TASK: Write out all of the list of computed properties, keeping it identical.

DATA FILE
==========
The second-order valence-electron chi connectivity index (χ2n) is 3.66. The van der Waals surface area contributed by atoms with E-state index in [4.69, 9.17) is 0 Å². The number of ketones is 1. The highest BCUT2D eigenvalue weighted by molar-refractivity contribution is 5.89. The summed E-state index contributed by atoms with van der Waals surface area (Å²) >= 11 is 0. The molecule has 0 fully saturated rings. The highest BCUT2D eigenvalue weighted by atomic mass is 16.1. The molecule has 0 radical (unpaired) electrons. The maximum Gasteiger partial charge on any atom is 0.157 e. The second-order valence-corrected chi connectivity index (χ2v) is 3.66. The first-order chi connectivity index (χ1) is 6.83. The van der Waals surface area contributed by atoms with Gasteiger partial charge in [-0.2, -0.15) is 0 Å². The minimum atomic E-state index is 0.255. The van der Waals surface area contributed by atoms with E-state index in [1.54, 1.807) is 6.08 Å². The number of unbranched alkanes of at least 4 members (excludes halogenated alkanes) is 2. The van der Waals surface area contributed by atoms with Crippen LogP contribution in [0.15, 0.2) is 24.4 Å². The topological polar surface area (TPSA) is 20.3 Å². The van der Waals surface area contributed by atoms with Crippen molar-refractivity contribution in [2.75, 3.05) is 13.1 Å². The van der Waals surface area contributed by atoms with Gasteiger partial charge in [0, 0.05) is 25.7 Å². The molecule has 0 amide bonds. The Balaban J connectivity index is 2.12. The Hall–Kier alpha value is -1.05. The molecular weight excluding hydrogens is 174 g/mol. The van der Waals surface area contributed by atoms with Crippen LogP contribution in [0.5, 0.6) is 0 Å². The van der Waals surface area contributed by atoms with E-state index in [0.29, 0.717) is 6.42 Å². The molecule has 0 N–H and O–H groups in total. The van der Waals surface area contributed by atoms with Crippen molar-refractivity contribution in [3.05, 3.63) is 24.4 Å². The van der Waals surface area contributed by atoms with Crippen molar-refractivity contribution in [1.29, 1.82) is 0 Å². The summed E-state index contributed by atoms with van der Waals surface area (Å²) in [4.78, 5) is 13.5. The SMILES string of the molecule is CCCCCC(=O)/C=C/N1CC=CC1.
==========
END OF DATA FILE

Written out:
The second-order valence-electron chi connectivity index (χ2n) is 3.66. The van der Waals surface area contributed by atoms with E-state index in [4.69, 9.17) is 0 Å². The number of ketones is 1. The highest BCUT2D eigenvalue weighted by molar-refractivity contribution is 5.89. The summed E-state index contributed by atoms with van der Waals surface area (Å²) >= 11 is 0. The molecule has 0 fully saturated rings. The highest BCUT2D eigenvalue weighted by atomic mass is 16.1. The molecule has 0 radical (unpaired) electrons. The maximum Gasteiger partial charge on any atom is 0.157 e. The second-order valence-corrected chi connectivity index (χ2v) is 3.66. The first-order chi connectivity index (χ1) is 6.83. The van der Waals surface area contributed by atoms with Gasteiger partial charge in [-0.2, -0.15) is 0 Å². The minimum atomic E-state index is 0.255. The van der Waals surface area contributed by atoms with E-state index in [1.54, 1.807) is 6.08 Å². The number of unbranched alkanes of at least 4 members (excludes halogenated alkanes) is 2. The van der Waals surface area contributed by atoms with Crippen LogP contribution in [0.15, 0.2) is 24.4 Å². The topological polar surface area (TPSA) is 20.3 Å². The van der Waals surface area contributed by atoms with Crippen molar-refractivity contribution in [2.75, 3.05) is 13.1 Å². The van der Waals surface area contributed by atoms with Gasteiger partial charge in [0, 0.05) is 25.7 Å². The molecule has 0 amide bonds. The Balaban J connectivity index is 2.12. The Hall–Kier alpha value is -1.05. The molecular weight excluding hydrogens is 174 g/mol. The van der Waals surface area contributed by atoms with Crippen LogP contribution in [0.5, 0.6) is 0 Å². The van der Waals surface area contributed by atoms with E-state index in [0.29, 0.717) is 6.42 Å². The molecule has 0 N–H and O–H groups in total. The van der Waals surface area contributed by atoms with Crippen molar-refractivity contribution in [3.05, 3.63) is 24.4 Å². The van der Waals surface area contributed by atoms with Crippen molar-refractivity contribution in [1.29, 1.82) is 0 Å². The summed E-state index contributed by atoms with van der Waals surface area (Å²) in [4.78, 5) is 13.5. The SMILES string of the molecule is CCCCCC(=O)/C=C/N1CC=CC1.